I am not for one second implying that any loss in pregnancy hurts less or more but physically after losing Dylan I had many of the same symptoms that any other woman would post-labour. My milk came in and I would wake up convinced I could hear a baby crying. I wasn’t prepared for any of that and had no contact from the doctors or my midwife apart from a text reminding me to go for a scan, another painful reminder and something I know happens to lots of bereaved parents. I wish the NHS would just sort that.
One year on and we have had two failed IVF cycles, one ending in chemical pregnancy. We have one frozen embryo at the clinic and have also started to look into adoption. We speak about Dylan every day and not a moment passes where he isn’t in our thoughts. I know that for many it may seem self-sabotaging and possibly pointless to keep talking about Dylan but we don’t know how else to navigate through his loss. We have no memories of him in this world, we don’t have a special place or an item of his clothing to feel him near. All we have are the scans, remembering how he looked on the day he arrived and thoughts about just how much of a gap he has left in our lives.
We don’t know if I will be lucky enough to fall pregnant again, or if I will ever carry a baby to term. What we do know is that we want there to be changes in the way pregnant womens’ concerns are dealt with, we want for every woman to have their cervix checked early on in pregnancy and we want there to be a greater aftercare for all bereaved parents regardless of the stage at which they lose their baby, included in this we want the NHS systems to be updated following a loss to ensure that people do not receive painful reminders for scan appointments.
If this is achieved, then in a very small way, Dylans life will not have been entirely in vain.
You can follow Lisa on Instagram @heartaches_and_cupcakes
My first experience of Baby Loss Awareness Week almost passed me by. It arrived a little over three months after the loss of my son, Harris, and I remember seeing one of our beautiful Edinburgh buildings lit up in pink and blue one night, but I didn’t know why.
Just a few days later, and while going through a second pregnancy loss, I noticed photos of candles appearing on social media. One after another, people lit them up and shared them, each for a baby gone too soon, and then someone lit a candle for my family, for our baby boy. He was part of the wave of light.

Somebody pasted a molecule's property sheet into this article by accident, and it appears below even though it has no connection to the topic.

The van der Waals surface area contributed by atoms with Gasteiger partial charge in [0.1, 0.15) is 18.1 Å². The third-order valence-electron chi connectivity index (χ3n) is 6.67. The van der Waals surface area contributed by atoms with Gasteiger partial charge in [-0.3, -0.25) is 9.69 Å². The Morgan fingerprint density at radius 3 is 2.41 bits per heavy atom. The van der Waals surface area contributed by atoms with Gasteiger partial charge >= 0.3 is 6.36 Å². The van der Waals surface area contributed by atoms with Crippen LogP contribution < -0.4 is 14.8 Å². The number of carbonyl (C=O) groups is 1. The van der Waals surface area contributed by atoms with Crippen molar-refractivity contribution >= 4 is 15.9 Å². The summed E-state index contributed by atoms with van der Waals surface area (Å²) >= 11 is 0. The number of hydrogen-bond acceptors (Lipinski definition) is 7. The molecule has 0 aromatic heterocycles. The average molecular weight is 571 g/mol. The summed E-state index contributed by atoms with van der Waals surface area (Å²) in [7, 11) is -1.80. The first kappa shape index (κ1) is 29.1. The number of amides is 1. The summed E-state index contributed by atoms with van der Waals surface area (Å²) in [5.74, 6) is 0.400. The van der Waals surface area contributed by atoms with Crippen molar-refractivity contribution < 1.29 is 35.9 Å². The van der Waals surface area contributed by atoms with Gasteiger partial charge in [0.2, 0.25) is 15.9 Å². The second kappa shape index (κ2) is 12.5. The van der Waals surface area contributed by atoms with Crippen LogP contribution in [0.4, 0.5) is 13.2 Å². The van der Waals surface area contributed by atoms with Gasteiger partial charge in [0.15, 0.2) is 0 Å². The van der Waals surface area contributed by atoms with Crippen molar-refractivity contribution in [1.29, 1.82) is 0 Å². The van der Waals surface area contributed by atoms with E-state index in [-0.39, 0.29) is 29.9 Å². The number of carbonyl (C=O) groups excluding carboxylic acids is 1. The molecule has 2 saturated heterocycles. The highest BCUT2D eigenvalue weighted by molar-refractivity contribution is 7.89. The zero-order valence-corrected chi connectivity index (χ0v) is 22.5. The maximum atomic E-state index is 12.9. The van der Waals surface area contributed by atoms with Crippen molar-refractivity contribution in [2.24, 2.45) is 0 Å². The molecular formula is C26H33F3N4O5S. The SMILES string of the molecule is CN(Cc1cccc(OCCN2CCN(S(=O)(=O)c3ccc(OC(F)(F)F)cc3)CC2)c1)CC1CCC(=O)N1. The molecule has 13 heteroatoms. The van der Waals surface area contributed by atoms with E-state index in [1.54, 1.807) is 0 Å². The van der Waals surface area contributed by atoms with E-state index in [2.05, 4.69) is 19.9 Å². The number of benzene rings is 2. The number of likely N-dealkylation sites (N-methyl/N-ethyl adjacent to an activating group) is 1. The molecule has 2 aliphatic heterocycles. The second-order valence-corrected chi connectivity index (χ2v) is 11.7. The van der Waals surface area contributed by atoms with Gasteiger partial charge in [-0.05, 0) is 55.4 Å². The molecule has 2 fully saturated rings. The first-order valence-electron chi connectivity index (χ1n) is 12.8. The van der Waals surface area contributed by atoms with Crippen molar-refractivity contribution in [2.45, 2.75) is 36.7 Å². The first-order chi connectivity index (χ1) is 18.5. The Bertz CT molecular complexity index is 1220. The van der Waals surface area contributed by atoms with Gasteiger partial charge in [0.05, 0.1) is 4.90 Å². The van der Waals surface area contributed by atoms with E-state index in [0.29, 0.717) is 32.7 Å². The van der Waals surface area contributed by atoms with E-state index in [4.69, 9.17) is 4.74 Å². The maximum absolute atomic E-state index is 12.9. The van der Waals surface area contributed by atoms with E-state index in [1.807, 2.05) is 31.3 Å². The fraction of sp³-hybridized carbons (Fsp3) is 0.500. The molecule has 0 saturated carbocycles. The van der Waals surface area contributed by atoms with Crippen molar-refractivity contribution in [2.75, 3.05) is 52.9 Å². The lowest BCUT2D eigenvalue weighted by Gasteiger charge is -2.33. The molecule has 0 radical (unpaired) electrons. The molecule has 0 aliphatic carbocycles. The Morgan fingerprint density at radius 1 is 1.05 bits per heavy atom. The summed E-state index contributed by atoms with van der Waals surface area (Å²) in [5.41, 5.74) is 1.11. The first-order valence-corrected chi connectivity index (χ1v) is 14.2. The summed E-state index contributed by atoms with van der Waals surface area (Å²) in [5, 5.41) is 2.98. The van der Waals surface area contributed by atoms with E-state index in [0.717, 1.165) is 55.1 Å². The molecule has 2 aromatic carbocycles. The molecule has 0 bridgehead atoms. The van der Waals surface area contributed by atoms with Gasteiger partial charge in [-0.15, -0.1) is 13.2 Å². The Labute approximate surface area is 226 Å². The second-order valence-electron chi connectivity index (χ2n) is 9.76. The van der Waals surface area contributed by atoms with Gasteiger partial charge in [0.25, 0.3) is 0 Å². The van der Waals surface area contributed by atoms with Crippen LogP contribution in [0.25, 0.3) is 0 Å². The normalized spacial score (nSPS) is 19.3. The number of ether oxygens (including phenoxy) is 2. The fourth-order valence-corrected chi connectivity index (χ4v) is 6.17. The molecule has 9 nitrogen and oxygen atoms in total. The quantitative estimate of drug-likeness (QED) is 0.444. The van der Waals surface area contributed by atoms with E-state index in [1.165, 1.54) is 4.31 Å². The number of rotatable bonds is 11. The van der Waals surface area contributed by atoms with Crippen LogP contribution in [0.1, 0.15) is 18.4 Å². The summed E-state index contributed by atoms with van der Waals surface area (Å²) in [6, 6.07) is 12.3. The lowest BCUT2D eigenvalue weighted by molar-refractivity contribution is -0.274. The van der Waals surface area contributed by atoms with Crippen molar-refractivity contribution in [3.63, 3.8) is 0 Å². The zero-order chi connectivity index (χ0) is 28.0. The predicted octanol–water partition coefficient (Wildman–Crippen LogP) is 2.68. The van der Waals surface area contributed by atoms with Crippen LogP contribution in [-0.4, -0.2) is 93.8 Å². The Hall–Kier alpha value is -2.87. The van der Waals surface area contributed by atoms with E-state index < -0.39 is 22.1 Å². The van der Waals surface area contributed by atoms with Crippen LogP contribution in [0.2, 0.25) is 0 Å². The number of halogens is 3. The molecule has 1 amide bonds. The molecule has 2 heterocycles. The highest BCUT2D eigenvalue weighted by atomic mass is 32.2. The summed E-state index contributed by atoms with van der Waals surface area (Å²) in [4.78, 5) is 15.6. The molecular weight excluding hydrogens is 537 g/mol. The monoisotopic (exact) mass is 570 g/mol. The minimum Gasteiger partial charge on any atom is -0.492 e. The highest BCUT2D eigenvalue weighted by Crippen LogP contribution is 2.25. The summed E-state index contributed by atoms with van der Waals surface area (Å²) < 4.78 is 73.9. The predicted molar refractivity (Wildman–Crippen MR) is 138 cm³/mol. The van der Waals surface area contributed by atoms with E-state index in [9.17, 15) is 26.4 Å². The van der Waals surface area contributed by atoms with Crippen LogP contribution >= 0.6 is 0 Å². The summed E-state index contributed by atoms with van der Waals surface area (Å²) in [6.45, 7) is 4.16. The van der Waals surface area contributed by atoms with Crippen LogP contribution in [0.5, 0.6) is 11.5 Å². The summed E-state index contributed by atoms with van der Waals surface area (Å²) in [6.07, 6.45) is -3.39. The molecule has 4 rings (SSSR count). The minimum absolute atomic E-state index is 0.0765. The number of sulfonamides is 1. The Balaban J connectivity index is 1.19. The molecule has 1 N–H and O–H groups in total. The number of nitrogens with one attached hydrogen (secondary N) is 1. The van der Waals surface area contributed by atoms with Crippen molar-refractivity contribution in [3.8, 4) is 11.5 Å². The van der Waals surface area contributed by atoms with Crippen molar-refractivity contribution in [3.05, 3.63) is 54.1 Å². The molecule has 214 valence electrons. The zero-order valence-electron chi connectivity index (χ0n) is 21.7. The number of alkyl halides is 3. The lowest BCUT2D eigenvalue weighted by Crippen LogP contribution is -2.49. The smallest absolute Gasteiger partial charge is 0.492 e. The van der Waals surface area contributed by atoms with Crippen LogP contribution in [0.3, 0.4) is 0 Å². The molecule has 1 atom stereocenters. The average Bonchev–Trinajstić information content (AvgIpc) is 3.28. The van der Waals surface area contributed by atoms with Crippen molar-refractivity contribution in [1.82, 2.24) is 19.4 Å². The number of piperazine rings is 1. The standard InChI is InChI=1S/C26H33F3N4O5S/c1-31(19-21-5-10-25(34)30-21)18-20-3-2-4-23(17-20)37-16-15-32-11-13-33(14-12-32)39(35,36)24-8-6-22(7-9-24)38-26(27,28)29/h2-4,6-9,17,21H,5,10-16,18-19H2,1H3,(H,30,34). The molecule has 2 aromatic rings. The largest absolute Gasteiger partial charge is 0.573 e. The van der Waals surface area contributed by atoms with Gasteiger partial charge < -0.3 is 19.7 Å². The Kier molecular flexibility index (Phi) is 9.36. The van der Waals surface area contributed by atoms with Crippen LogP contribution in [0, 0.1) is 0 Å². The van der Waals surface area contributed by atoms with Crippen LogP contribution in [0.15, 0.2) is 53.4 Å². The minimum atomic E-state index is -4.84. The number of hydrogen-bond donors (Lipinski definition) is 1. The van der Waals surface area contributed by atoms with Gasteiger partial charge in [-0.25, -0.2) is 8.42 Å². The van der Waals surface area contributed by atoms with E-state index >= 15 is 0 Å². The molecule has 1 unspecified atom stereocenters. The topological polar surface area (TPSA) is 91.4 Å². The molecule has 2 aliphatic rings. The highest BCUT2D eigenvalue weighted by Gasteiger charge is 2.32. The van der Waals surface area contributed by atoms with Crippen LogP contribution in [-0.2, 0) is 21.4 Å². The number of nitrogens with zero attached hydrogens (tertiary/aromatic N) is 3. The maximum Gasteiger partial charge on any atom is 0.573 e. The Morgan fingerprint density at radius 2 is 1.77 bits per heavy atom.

It was then that the guilt hit me. I was so busy trying to hold onto another pregnancy, believing that I wouldn’t miscarry again, that I hadn’t created space for my son that night. I frantically searched through my cupboards and drawers for a candle so I could acknowledge that he’d been a part of my life, so I could remind others that he existed, all the while losing another baby.
It’s been three years since that week, and each day, each week and each month since then I’ve been working on being much kinder to myself in those moments, on erasing the shame that so often accompanies grief. It’s taken me a long time, until very recently, in fact, to arrive at a place of acceptance, and of trust that I can and will get through this period in our lives.
Every year, thousands of people in the UK are affected by the loss of a baby. And I’ve learned that Baby Loss Awareness Week isn’t just about the parents. We remember our babies every single day. But what’s powerful about weeks such as this is that they can help to educate those who haven’t experienced the sadness of miscarriage, stillbirth or infant loss, and give them the tools to support the many families who are suffering in silence. It’s also an opportunity for charities and organisations to raise vital funds to ensure that care, research and bereavement support continues to improve. And focusing on those aspects does ease the burden of recalling my own experiences. But my story is one I still feel compelled to keep sharing if only to let one person know that they’re not alone in this.